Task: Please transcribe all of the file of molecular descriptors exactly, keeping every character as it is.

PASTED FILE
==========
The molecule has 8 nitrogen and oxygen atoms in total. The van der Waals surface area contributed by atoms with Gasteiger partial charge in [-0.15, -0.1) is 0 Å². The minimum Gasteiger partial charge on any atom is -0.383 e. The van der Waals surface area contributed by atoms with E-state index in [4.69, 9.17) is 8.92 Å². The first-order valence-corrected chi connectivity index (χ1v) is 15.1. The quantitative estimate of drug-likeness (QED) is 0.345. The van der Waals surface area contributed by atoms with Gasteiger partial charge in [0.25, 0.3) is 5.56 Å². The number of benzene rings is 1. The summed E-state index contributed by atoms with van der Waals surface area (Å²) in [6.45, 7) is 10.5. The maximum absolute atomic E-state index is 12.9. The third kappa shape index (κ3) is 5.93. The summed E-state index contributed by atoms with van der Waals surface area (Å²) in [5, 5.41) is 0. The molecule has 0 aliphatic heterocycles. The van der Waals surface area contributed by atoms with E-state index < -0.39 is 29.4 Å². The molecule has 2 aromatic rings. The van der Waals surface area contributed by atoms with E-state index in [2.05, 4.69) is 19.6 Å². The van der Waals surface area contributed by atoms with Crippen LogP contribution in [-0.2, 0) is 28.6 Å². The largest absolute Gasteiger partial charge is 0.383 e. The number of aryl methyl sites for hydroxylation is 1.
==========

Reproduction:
The molecule has 8 nitrogen and oxygen atoms in total. The van der Waals surface area contributed by atoms with Gasteiger partial charge in [-0.15, -0.1) is 0 Å². The minimum Gasteiger partial charge on any atom is -0.383 e. The van der Waals surface area contributed by atoms with E-state index in [4.69, 9.17) is 8.92 Å². The first-order valence-corrected chi connectivity index (χ1v) is 15.1. The quantitative estimate of drug-likeness (QED) is 0.345. The van der Waals surface area contributed by atoms with Gasteiger partial charge in [0.25, 0.3) is 5.56 Å². The number of benzene rings is 1. The summed E-state index contributed by atoms with van der Waals surface area (Å²) in [6.45, 7) is 10.5. The maximum absolute atomic E-state index is 12.9. The third kappa shape index (κ3) is 5.93. The summed E-state index contributed by atoms with van der Waals surface area (Å²) in [5, 5.41) is 0. The molecule has 0 aliphatic heterocycles. The van der Waals surface area contributed by atoms with E-state index < -0.39 is 29.4 Å². The molecule has 2 aromatic rings. The van der Waals surface area contributed by atoms with E-state index in [2.05, 4.69) is 19.6 Å². The van der Waals surface area contributed by atoms with Crippen LogP contribution in [-0.2, 0) is 28.6 Å². The largest absolute Gasteiger partial charge is 0.383 e. The number of aryl methyl sites for hydroxylation is 1.